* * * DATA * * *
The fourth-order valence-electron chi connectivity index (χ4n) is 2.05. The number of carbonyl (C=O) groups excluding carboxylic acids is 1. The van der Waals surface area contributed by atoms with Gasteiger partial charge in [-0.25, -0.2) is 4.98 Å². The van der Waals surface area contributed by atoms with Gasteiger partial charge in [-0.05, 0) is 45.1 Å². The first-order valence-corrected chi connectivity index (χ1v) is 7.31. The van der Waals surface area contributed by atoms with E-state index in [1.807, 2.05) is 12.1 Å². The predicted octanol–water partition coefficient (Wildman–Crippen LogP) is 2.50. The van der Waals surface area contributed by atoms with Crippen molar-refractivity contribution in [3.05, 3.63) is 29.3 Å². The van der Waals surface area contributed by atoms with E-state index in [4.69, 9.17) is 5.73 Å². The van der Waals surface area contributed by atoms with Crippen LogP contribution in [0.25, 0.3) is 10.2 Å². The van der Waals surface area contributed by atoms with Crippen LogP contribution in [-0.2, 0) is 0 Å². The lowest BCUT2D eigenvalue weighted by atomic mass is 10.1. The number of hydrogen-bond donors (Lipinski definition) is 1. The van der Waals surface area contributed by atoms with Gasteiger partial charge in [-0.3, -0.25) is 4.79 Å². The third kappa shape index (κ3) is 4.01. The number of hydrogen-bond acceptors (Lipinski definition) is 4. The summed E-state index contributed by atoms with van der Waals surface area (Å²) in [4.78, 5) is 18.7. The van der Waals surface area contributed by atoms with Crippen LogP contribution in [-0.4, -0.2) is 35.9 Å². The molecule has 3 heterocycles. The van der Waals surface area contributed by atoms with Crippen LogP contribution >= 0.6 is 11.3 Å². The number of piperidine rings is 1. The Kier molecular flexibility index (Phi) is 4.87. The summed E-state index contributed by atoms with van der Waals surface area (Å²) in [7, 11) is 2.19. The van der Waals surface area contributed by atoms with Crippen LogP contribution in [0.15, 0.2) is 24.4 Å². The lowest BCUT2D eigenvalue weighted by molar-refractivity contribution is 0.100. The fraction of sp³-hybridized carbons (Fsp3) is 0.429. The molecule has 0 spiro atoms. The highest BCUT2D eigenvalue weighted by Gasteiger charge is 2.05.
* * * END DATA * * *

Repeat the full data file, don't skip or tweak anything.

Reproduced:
The fourth-order valence-electron chi connectivity index (χ4n) is 2.05. The number of carbonyl (C=O) groups excluding carboxylic acids is 1. The van der Waals surface area contributed by atoms with Gasteiger partial charge in [-0.25, -0.2) is 4.98 Å². The van der Waals surface area contributed by atoms with Gasteiger partial charge in [-0.05, 0) is 45.1 Å². The first-order valence-corrected chi connectivity index (χ1v) is 7.31. The van der Waals surface area contributed by atoms with E-state index in [1.807, 2.05) is 12.1 Å². The predicted octanol–water partition coefficient (Wildman–Crippen LogP) is 2.50. The van der Waals surface area contributed by atoms with Crippen molar-refractivity contribution in [3.05, 3.63) is 29.3 Å². The van der Waals surface area contributed by atoms with E-state index in [4.69, 9.17) is 5.73 Å². The van der Waals surface area contributed by atoms with Crippen LogP contribution in [0.25, 0.3) is 10.2 Å². The van der Waals surface area contributed by atoms with Crippen LogP contribution in [-0.2, 0) is 0 Å². The lowest BCUT2D eigenvalue weighted by atomic mass is 10.1. The number of hydrogen-bond donors (Lipinski definition) is 1. The van der Waals surface area contributed by atoms with Gasteiger partial charge in [-0.3, -0.25) is 4.79 Å². The third kappa shape index (κ3) is 4.01. The number of hydrogen-bond acceptors (Lipinski definition) is 4. The summed E-state index contributed by atoms with van der Waals surface area (Å²) in [4.78, 5) is 18.7. The van der Waals surface area contributed by atoms with Crippen LogP contribution in [-0.4, -0.2) is 35.9 Å². The molecule has 3 heterocycles. The van der Waals surface area contributed by atoms with Crippen LogP contribution >= 0.6 is 11.3 Å². The number of piperidine rings is 1. The Kier molecular flexibility index (Phi) is 4.87. The summed E-state index contributed by atoms with van der Waals surface area (Å²) in [7, 11) is 2.19. The van der Waals surface area contributed by atoms with Crippen LogP contribution in [0.15, 0.2) is 24.4 Å². The lowest BCUT2D eigenvalue weighted by molar-refractivity contribution is 0.100. The fraction of sp³-hybridized carbons (Fsp3) is 0.429. The molecule has 0 spiro atoms. The highest BCUT2D eigenvalue weighted by Gasteiger charge is 2.05.